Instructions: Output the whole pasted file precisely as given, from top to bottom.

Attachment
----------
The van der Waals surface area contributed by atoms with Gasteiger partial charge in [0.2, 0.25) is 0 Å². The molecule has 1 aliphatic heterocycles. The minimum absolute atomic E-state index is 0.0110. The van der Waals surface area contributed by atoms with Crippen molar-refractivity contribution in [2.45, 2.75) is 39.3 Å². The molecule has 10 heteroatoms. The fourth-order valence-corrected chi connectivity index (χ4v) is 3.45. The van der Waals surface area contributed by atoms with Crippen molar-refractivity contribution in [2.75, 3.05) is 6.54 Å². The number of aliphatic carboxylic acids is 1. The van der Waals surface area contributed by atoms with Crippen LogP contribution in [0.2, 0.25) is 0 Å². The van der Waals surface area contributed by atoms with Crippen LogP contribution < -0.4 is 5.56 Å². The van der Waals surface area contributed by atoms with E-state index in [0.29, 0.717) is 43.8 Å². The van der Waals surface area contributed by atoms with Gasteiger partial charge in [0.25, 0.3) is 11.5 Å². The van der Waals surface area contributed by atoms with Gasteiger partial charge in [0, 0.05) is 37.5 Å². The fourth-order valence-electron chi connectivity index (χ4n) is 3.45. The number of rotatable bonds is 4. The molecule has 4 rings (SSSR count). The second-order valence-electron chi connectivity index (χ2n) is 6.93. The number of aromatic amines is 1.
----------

The van der Waals surface area contributed by atoms with Gasteiger partial charge in [0.2, 0.25) is 0 Å². The molecule has 1 aliphatic heterocycles. The minimum absolute atomic E-state index is 0.0110. The van der Waals surface area contributed by atoms with Crippen molar-refractivity contribution in [2.45, 2.75) is 39.3 Å². The molecule has 10 heteroatoms. The fourth-order valence-corrected chi connectivity index (χ4v) is 3.45. The van der Waals surface area contributed by atoms with Crippen molar-refractivity contribution in [2.75, 3.05) is 6.54 Å². The number of aliphatic carboxylic acids is 1. The van der Waals surface area contributed by atoms with Crippen LogP contribution in [0.2, 0.25) is 0 Å². The van der Waals surface area contributed by atoms with Crippen LogP contribution < -0.4 is 5.56 Å². The van der Waals surface area contributed by atoms with E-state index in [0.29, 0.717) is 43.8 Å². The van der Waals surface area contributed by atoms with Gasteiger partial charge in [0.25, 0.3) is 11.5 Å². The van der Waals surface area contributed by atoms with Gasteiger partial charge in [0, 0.05) is 37.5 Å². The fourth-order valence-electron chi connectivity index (χ4n) is 3.45. The number of rotatable bonds is 4. The molecule has 4 rings (SSSR count). The second-order valence-electron chi connectivity index (χ2n) is 6.93. The number of aromatic amines is 1.